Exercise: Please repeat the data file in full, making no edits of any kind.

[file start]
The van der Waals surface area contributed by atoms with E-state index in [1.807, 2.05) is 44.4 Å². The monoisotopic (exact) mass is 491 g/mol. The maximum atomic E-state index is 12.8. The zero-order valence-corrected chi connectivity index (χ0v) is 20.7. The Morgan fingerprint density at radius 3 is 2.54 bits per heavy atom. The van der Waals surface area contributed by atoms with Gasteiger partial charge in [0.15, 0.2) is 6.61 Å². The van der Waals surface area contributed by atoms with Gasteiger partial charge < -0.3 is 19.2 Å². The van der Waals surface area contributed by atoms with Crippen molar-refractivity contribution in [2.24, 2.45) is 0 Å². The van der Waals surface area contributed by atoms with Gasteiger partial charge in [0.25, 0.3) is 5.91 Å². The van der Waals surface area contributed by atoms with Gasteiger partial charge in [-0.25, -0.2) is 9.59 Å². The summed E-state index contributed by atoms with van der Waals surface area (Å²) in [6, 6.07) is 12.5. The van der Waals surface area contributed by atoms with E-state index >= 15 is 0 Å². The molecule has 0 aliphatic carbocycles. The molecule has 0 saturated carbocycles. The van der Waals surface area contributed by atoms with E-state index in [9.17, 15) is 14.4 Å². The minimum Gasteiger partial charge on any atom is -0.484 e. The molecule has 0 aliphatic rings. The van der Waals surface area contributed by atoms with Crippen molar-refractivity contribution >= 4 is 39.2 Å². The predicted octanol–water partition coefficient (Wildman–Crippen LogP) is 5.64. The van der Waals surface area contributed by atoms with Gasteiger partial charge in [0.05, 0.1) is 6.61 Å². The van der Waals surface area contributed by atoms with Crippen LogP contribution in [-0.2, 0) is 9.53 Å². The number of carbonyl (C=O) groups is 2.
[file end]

The van der Waals surface area contributed by atoms with E-state index in [1.807, 2.05) is 44.4 Å². The monoisotopic (exact) mass is 491 g/mol. The maximum atomic E-state index is 12.8. The zero-order valence-corrected chi connectivity index (χ0v) is 20.7. The Morgan fingerprint density at radius 3 is 2.54 bits per heavy atom. The van der Waals surface area contributed by atoms with Gasteiger partial charge in [0.15, 0.2) is 6.61 Å². The van der Waals surface area contributed by atoms with Gasteiger partial charge < -0.3 is 19.2 Å². The van der Waals surface area contributed by atoms with Crippen molar-refractivity contribution in [2.24, 2.45) is 0 Å². The van der Waals surface area contributed by atoms with Gasteiger partial charge in [0.25, 0.3) is 5.91 Å². The van der Waals surface area contributed by atoms with Gasteiger partial charge in [-0.25, -0.2) is 9.59 Å². The summed E-state index contributed by atoms with van der Waals surface area (Å²) in [6, 6.07) is 12.5. The van der Waals surface area contributed by atoms with E-state index >= 15 is 0 Å². The molecule has 0 aliphatic carbocycles. The molecule has 0 saturated carbocycles. The van der Waals surface area contributed by atoms with E-state index in [9.17, 15) is 14.4 Å². The minimum Gasteiger partial charge on any atom is -0.484 e. The molecule has 0 aliphatic rings. The van der Waals surface area contributed by atoms with Crippen molar-refractivity contribution >= 4 is 39.2 Å². The predicted octanol–water partition coefficient (Wildman–Crippen LogP) is 5.64. The van der Waals surface area contributed by atoms with Gasteiger partial charge in [0.05, 0.1) is 6.61 Å². The van der Waals surface area contributed by atoms with Crippen LogP contribution in [-0.2, 0) is 9.53 Å². The number of carbonyl (C=O) groups is 2.